Chrysler Design Boss: Our Cars Are Too Boxy

By Matthew Askari | May 31, 2012
Chrysler design chief Ralph Gilles says stylistic changes may be coming to future Chrysler models. The automaker is currently known for a boxier design aesthetic, but Gilles believes that's not in line with industry trends. According to a recent report in Automotive News, engineers and designers have been spending between 200-300 hours in the wind tunnel. "We'll have no choice but to be some of the most wind-swept vehicles that you've ever seen," Gilles said. It's not like Chryslers have always been blocky, of course. In fact, Chrysler could be credited with inventing the aero-look as far back as the 1930s. The current generation of the Chrysler 300 has been selling well for the automaker of late, but Gilles believes there may be a better way, noting that the Audi A7 and the newest Toyota Avalon have both managed to take a sportier design and successfully apply that to a large sedan. But curves like seals and dolphins? Chrysler has also been looking to employ people with a background in fluid dynamics to further their understanding of the aerodynamic process. It's no secret that cars that have less resistance to air and the wind will achieve better fuel economy. Gilles says time in the wind tunnel is noticeable. "It's amazing the details, especially if you look at the back of the car. There are a lot of little flicks and bends that simulate aquatic animals almost." Source: Automotive News, Chrysler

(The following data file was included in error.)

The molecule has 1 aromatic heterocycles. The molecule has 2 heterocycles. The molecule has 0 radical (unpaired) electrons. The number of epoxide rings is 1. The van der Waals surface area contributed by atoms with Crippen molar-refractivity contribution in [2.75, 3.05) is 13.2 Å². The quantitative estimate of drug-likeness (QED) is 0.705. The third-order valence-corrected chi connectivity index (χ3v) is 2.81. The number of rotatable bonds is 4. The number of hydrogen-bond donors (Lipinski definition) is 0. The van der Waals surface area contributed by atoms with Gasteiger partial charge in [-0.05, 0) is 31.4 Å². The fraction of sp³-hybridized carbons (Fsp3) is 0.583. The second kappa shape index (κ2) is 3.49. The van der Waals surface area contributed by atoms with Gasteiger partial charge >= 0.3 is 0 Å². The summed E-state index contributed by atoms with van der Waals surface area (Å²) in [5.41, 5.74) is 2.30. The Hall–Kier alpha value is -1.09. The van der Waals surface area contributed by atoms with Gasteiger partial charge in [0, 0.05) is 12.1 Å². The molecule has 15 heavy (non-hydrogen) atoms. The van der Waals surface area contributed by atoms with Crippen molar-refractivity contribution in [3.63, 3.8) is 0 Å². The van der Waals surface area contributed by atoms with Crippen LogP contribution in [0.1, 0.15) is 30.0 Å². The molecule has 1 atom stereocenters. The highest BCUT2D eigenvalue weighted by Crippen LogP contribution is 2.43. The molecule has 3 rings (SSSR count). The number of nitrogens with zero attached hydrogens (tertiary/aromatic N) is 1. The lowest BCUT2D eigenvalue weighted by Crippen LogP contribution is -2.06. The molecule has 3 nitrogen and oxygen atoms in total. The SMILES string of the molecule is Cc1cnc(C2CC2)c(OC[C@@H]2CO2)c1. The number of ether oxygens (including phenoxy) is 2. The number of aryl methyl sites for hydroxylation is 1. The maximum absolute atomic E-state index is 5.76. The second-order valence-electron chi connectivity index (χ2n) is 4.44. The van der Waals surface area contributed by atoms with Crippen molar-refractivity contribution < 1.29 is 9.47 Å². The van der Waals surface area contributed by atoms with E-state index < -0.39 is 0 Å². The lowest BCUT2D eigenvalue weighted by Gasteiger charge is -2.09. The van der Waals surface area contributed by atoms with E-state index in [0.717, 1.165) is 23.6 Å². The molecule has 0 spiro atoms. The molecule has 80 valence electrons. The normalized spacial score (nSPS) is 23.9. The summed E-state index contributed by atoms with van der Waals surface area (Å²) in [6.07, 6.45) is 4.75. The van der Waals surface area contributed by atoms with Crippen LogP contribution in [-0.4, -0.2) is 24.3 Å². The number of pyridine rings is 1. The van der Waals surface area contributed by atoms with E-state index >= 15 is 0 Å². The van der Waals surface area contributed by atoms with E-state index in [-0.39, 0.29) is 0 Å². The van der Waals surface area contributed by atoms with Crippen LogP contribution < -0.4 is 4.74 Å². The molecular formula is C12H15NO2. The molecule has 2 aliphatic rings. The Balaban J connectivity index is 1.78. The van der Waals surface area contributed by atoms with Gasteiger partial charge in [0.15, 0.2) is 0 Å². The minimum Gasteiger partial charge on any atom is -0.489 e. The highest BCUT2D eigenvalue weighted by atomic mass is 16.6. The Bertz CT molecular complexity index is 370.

• 2012 Chrysler 300 Rear Three Quarters
 
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